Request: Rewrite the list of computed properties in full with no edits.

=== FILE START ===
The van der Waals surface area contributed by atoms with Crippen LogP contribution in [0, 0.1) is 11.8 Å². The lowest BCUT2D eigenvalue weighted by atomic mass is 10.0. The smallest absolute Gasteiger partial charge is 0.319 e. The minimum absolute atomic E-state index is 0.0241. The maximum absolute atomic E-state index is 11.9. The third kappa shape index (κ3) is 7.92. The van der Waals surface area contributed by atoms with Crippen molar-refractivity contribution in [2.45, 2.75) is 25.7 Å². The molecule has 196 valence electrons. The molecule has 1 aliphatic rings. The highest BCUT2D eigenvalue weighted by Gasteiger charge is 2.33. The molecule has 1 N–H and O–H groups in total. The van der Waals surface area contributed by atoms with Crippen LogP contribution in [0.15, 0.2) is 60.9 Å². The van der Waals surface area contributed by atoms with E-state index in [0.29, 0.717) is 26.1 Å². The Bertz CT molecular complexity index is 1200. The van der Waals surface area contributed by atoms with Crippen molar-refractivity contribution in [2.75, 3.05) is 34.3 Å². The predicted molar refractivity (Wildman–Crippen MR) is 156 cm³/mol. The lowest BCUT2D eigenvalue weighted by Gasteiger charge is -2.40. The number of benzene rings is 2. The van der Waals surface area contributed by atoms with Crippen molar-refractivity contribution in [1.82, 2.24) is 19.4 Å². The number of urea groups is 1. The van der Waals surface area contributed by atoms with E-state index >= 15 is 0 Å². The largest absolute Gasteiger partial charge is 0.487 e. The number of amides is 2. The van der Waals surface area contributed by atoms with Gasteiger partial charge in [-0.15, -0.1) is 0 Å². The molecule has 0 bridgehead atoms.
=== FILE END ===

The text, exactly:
The van der Waals surface area contributed by atoms with Crippen LogP contribution in [0, 0.1) is 11.8 Å². The lowest BCUT2D eigenvalue weighted by atomic mass is 10.0. The smallest absolute Gasteiger partial charge is 0.319 e. The minimum absolute atomic E-state index is 0.0241. The maximum absolute atomic E-state index is 11.9. The third kappa shape index (κ3) is 7.92. The van der Waals surface area contributed by atoms with Crippen molar-refractivity contribution in [2.45, 2.75) is 25.7 Å². The molecule has 196 valence electrons. The molecule has 1 aliphatic rings. The highest BCUT2D eigenvalue weighted by Gasteiger charge is 2.33. The molecule has 1 N–H and O–H groups in total. The van der Waals surface area contributed by atoms with Crippen LogP contribution in [0.15, 0.2) is 60.9 Å². The van der Waals surface area contributed by atoms with E-state index in [0.29, 0.717) is 26.1 Å². The Bertz CT molecular complexity index is 1200. The van der Waals surface area contributed by atoms with Crippen molar-refractivity contribution in [2.75, 3.05) is 34.3 Å². The predicted molar refractivity (Wildman–Crippen MR) is 156 cm³/mol. The lowest BCUT2D eigenvalue weighted by Gasteiger charge is -2.40. The number of benzene rings is 2. The van der Waals surface area contributed by atoms with Crippen molar-refractivity contribution in [1.82, 2.24) is 19.4 Å². The number of urea groups is 1. The van der Waals surface area contributed by atoms with E-state index >= 15 is 0 Å². The largest absolute Gasteiger partial charge is 0.487 e. The number of amides is 2. The van der Waals surface area contributed by atoms with Gasteiger partial charge in [-0.15, -0.1) is 0 Å². The molecule has 0 bridgehead atoms.